“A tensor is often thought of as a generalized matrix. That is, it could be a 1-D matrix (a vector is actually such a tensor), a 3-D matrix (something like a cube of numbers), even a 0-D matrix (a single number), or a higher dimensional structure that is harder to visualize. The dimension of the tensor is called its rank. But this description misses the most important property of a tensor! A tensor is a mathematical entity that lives in a structure and interacts with other mathematical entities. If one transforms the other entities in the structure in a regular way, then the tensor must obey a related transformation rule…This ‘dynamical’ property of a tensor is the key that distinguishes it from a mere matrix. It’s a team player whose numerical values shift around along with those of its teammates when a transformation is introduced that affects all of them. Any rank-2 tensor can be represented as a matrix, but not every matrix is really a rank-2 tensor.” [Medium]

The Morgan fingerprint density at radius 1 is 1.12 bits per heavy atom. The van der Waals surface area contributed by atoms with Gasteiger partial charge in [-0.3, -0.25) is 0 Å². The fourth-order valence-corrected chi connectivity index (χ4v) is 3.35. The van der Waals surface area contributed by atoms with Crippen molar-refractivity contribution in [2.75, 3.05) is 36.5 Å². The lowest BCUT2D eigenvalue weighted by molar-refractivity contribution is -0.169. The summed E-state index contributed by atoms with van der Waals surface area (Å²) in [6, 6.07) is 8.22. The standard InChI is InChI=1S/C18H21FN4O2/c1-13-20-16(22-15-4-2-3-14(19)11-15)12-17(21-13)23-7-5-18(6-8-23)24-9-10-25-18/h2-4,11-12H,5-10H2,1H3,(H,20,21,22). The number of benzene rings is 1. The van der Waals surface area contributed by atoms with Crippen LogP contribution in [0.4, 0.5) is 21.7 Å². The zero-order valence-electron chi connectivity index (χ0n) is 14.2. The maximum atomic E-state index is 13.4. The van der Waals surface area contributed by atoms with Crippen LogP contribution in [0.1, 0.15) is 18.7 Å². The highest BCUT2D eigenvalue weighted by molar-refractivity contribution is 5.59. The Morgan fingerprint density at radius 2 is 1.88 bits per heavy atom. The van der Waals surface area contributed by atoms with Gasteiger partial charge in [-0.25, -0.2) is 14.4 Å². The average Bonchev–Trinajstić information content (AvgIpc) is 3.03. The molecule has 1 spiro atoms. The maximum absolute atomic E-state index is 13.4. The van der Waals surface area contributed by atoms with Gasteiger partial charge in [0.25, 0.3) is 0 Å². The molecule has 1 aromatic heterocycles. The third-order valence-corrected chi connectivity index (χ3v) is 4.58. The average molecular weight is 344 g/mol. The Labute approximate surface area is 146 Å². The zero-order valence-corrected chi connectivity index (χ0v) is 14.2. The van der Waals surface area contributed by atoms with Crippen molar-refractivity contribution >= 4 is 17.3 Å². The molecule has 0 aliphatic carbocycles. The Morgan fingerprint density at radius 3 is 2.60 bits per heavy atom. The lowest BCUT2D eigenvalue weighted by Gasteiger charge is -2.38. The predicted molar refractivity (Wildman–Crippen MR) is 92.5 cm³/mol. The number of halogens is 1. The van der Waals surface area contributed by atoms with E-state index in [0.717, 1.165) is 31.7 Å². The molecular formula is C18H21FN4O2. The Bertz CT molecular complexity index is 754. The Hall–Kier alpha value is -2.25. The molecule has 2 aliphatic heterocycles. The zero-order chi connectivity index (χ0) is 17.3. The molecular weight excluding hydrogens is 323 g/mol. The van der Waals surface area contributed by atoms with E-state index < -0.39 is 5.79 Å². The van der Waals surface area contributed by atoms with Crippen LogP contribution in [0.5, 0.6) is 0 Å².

What do tensors have to do with global fixed income markets?

“Global fixed income returns span across multiple maturities and economies, that is, they naturally reside on multidimensional data structures referred to as tensors.”

“Market participants have long recognized the importance of identifying the common factors that affect the returns of securities within asset classes. In such a task it is critical to distinguish the common risks that have general impact on the returns of most securities from the idiosyncratic risks that influence securities individually.”

“A significant portion of the fixed income literature has been devoted to the technique of principal component analysis (PCA) to provide a parsimonious interpretation to the dynamics of the term structure of interest rates. Empirical results suggest that three latent factors, referred to as level, slope and curvature, are required to almost fully reflect the behaviour of the entire term structure…The degree of robustness in these findings has made PCA a fundamental building block for characterizing single-economy interest rate curves.”